Serie A would be smart to ‘now copy England’ says Juventus great Gianluca Vialli

As Italy's top flight lags behind the rest of Europe in drawing top-dollar for its product and clubs like Inter Milan and AC Milan flounder, Gianluca Vialli says Serie A needs to reconfigure the way it works.

A view of the San Siro from Inter Milan's 2008 Serie A title celebration. Luca Ghidoni / AFP / May 18, 2008
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Serie A struggles to match the cash-rich English Premier League because it is not a product that appeals to foreign investors, according to former Italy striker Gianluca Vialli.

The Premier League can offer higher salaries to its players than the rest of Europe due to the spiralling income it receives from television broadcasters Sky and BT and the way foreign investors bankroll some of the leading clubs.

Vialli was part of the golden era of Italian club football in the mid-1990s, winning the Champions League with Juventus before ending his career in England with Chelsea.

However, only one Italian club have won the Champions League in the last eight years – Inter Milan in 2010 – and the country’s top teams cannot compete in the transfer market because of a lack of finances.

“I don’t think Italian football is a particularly appealing product for anyone that wants to invest unless they are Italians that understand exactly what goes on in our country and the way things are done,” Vialli told Reuters in an interview on Monday.

“If I was a wealthy foreigner I wouldn’t want to invest in Italy because there are so many uncertainties, all the scandals related to corruption and match-fixing.

“Then there is the Lega Calcio, an institution made by owners who are fighting with each other all time. It is a very unstable environment, not ideal for someone who wants to invest in football,” added Vialli who is in Manchester for the Soccerex convention.

“We have got revenue from Italian broadcasters but we can’t sell our product abroad like the Premier League because our product is not as appealing.

“Our game is a bit too tactical, the stadiums are not great, the way we play the game is a bit slower tempo, it is not a product that will appeal all around the world,” he said.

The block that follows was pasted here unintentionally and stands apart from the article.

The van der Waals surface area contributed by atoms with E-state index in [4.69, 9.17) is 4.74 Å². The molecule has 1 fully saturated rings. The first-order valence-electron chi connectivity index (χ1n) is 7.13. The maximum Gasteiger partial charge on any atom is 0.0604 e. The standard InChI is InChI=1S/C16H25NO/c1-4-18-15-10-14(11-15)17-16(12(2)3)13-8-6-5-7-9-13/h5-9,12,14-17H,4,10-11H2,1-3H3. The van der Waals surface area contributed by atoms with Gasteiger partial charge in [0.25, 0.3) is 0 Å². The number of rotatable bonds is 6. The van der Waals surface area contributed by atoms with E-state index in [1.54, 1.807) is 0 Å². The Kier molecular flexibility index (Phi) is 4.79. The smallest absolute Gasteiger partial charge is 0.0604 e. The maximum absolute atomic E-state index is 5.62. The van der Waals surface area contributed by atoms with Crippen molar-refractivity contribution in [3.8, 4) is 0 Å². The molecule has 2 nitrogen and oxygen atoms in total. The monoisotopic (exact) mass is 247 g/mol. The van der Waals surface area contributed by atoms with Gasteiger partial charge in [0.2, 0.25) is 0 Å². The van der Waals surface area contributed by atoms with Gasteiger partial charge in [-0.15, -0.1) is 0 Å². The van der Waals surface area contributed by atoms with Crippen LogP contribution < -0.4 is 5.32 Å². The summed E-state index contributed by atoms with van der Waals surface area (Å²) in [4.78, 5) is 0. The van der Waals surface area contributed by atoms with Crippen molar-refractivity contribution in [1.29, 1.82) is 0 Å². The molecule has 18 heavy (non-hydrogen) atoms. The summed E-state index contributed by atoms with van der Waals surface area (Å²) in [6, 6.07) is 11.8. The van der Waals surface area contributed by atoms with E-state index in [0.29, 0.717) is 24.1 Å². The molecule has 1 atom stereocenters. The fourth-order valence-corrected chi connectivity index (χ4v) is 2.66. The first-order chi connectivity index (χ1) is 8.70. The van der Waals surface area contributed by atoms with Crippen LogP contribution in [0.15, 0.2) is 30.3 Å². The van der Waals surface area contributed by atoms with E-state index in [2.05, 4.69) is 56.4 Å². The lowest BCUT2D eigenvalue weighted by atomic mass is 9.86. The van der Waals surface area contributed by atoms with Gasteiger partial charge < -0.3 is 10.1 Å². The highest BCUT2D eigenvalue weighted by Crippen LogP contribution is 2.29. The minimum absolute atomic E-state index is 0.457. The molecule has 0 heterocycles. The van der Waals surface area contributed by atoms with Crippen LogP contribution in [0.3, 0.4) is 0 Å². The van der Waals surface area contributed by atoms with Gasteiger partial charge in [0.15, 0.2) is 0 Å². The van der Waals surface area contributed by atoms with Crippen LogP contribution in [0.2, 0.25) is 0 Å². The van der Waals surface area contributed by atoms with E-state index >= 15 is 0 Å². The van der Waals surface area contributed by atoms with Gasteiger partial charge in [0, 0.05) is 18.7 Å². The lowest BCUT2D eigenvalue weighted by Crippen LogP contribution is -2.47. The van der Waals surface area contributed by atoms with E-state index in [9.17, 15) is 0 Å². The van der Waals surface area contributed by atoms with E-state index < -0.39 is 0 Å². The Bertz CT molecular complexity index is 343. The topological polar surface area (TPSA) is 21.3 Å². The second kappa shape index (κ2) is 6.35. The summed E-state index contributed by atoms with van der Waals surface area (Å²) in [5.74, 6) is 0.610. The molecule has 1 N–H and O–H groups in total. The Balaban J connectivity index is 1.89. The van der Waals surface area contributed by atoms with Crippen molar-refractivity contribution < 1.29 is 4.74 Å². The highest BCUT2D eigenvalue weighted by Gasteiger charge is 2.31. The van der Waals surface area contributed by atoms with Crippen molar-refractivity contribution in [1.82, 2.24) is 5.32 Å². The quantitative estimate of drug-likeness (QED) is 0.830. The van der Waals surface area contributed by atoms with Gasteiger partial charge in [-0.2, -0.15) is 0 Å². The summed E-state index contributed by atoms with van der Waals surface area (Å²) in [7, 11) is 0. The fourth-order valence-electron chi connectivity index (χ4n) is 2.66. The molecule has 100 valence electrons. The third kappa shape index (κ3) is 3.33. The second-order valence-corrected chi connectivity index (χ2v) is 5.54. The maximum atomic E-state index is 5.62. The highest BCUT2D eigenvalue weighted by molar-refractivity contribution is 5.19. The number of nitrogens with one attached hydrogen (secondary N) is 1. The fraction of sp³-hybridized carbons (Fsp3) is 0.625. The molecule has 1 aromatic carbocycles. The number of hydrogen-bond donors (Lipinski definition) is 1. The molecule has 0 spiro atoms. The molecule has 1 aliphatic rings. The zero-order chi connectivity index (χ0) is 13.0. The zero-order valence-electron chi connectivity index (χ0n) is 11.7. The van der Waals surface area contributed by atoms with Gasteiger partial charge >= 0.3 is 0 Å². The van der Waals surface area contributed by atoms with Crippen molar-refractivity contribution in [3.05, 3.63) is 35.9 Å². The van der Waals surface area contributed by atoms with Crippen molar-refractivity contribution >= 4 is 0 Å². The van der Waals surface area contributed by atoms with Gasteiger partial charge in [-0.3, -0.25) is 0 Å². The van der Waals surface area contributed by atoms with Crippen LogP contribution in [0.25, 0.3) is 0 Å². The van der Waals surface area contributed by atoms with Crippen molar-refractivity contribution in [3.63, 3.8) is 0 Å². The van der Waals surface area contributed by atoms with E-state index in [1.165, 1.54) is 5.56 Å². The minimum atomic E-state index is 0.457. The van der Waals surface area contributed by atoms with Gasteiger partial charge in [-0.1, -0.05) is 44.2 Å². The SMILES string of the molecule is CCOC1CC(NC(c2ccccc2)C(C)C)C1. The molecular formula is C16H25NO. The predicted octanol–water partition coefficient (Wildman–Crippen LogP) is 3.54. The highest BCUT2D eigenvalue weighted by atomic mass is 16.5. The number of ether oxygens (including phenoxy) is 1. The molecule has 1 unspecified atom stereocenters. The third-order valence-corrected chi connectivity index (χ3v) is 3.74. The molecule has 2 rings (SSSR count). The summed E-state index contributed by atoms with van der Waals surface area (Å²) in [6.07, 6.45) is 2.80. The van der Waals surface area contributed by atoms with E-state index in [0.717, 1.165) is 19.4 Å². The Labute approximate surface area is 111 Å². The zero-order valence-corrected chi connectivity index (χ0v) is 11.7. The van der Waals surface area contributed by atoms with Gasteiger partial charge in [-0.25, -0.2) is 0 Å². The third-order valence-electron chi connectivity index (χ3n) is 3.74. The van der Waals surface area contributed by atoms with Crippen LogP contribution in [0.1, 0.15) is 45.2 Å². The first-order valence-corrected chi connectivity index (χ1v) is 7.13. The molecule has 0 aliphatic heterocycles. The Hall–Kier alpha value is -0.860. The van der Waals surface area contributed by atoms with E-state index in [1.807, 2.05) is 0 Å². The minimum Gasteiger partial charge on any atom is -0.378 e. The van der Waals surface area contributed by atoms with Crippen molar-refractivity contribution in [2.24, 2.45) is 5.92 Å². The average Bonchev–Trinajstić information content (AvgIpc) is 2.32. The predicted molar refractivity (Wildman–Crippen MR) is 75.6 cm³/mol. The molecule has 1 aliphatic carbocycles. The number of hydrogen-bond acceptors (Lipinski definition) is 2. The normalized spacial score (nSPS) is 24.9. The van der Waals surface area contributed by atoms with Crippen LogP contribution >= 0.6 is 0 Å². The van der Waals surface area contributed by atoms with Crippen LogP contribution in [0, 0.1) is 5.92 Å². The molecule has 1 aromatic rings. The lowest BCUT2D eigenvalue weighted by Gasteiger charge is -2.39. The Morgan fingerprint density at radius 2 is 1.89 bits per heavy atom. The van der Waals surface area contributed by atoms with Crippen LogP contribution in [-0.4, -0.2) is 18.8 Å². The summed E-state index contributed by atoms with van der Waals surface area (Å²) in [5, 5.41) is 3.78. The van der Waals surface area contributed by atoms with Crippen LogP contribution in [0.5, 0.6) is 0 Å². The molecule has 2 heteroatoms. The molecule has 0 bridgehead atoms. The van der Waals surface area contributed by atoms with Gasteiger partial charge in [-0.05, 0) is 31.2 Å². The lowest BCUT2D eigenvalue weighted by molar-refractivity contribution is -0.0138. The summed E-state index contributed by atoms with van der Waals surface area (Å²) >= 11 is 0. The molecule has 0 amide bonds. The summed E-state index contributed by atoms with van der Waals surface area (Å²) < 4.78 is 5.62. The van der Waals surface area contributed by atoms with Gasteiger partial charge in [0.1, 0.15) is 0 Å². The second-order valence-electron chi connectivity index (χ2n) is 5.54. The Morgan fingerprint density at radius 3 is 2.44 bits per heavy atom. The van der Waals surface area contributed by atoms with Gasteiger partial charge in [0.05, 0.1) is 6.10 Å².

The former Chelsea player-manager added that Serie A missed out on the chance to market itself globally in the era when the world’s top players, such as France’s Zinedine Zidane and Brazil’s Ronaldo, performed in Italy.

“Unfortunately we were left behind. We didn’t think about the future, only about the present and taking the money, without investing in our future. We are behind but we try to catch up quickly,” said Vialli.

The former striker, who is representing the football club-funding company Tifosy at Soccerex, said he was at least encouraged by signs of progress in Serie A.

“Things have started to change recently and more importantly I think we have to now copy England and put rules in place, such as vetting potential owners, whether you are wealthy enough, if you are trustworthy and honest and if you have the future of the clubs at heart,” added Vialli.

“This is something we didn’t have before. It has been put in place but you need people to assure that the new rules are respected.”

Foreign money has started to come into Italy with American James Pallotta now in charge of AS Roma and Indonesian Erick Thohir at the helm at Inter Milan while Juve have made progress since they built their new stadium.

“It is all about setting the right example. I am glad to see there are some football clubs that are trying to change the trend and move it towards a British way of running clubs, obviously with a very strong Italian identity,” said Vialli.

“Having foreign owners will help but we need to deserve them, we need to do our best to appeal to people who want to do big things.”

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